Valerie's question reminds me of the tragic event that happened in Newtown, Connecticut. A quote from one of the articles written at the time said, "It was a very emotional scene, as parents wrapped their arms around their children, thanking God that their little one's had survived this awful tragedy." Upon reading that I remember thinking, "What a horrible thing to do. What about the children who didn't survive? Did God just randomly pick and choose the fortunate few or were those who survived somehow more worthy of God's intervention than those who perished that day?" It amazes me the way people think.
To continue to quote Valerie Tarcia's article:
"As we learn more about the human mind, even the outrages of religious beliefs become more understandable. We humans are only partly rational. Bias is our default setting, and most of the distortions happen below the level of conscious awareness. Understanding this may let us be a little more sympathetic toward otherwise smart, decent people that hold beliefs that make us cringe.
"Christianity is a religion of beliefs. There is no one Christian religion. In fact there are over 38,000 sects and denominations that call themselves Christian. Moreover each calls the way they believe, "The Truth." They agree that there is only one Truth, but they are quick to follow that the way they believe is the correct Truth.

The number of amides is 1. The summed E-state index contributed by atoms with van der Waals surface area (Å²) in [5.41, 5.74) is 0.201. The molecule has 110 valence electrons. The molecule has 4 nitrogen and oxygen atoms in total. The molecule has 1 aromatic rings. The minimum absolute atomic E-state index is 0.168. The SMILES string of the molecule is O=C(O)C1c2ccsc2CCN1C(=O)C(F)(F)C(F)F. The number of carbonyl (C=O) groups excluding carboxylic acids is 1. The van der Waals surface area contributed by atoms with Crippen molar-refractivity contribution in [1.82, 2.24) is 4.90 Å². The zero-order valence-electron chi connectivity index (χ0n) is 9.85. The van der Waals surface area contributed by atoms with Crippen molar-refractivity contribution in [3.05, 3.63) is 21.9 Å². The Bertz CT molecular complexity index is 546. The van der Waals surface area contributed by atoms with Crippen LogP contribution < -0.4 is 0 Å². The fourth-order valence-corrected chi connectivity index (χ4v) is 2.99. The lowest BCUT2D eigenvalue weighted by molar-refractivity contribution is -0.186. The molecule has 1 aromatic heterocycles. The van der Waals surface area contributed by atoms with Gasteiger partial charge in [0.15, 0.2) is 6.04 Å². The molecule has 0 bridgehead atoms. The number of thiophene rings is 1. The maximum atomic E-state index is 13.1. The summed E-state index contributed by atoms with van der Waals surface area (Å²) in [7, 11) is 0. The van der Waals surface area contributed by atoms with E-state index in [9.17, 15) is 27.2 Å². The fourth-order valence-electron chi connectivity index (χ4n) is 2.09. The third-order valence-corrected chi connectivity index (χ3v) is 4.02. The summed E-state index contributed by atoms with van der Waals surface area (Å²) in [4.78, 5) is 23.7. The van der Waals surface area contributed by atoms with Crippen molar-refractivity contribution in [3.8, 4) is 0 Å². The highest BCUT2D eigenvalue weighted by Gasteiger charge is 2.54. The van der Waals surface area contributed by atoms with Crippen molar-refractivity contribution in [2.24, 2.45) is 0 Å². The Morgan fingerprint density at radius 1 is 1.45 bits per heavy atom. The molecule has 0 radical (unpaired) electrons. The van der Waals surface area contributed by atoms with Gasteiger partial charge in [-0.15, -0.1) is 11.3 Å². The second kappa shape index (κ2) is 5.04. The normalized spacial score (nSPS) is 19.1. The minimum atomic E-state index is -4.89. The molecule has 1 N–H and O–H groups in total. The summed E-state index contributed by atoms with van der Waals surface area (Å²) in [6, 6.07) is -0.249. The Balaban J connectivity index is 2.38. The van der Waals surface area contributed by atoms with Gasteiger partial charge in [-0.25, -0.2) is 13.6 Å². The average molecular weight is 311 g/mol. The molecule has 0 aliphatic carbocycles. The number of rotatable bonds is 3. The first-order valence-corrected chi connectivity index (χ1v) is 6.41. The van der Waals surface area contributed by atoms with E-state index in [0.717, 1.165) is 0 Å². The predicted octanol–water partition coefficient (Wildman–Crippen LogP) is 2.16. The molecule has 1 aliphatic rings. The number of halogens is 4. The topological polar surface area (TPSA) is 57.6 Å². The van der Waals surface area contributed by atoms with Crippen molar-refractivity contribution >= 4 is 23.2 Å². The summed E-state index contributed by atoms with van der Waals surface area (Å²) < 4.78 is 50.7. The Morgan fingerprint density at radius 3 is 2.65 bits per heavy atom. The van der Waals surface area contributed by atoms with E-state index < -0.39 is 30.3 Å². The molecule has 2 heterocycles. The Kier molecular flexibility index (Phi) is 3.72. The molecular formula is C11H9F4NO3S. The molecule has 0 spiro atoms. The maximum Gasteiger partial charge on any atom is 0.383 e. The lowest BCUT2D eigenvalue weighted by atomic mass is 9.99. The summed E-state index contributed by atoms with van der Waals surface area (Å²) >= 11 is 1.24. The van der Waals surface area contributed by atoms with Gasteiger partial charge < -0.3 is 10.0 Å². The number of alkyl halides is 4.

"This is not something new. Christianity started as a small Jewish sect, competing for members with orthodox Jews and other sects such as the Essene and Zealot factions. As Paul spread Christianity to non-Jews, the message got garbled and in 1054 saw the Eastern Orthodox church split from the Latin church in Rome. By the late 14th, early 15th century, the Roman church actually had three different popes, all claiming to be the correct form of Christianity. The church continued to spit out schisms, including the Albigernism/Cathar, Huguenot, and Hussite movements, the response to which was the establishment of an Inquisition to root out and destroy these heretics.
"Christianity underwent another irreparable rupture with Martin Luther's Protestantism, which spawned countless imitators and competitors, such as Calvinists, Baptists, Quakers, Methodists, and so on. Christianity, if it ever was united (and it wasn't), became forever divided. The immediate result of these divisions was fratricidal war between the sects which has continued into our own time."I could go on and on about this but it would do no good. These are educated people that hold these beliefs. Many are college educated, lawyers, doctors, engineers and so forth. All of them have good intentions. But all of them will hold steadfast to their beliefs no matter who they offend or how wrong they may prove to be. And they all look to the same Bible to prove their beliefs.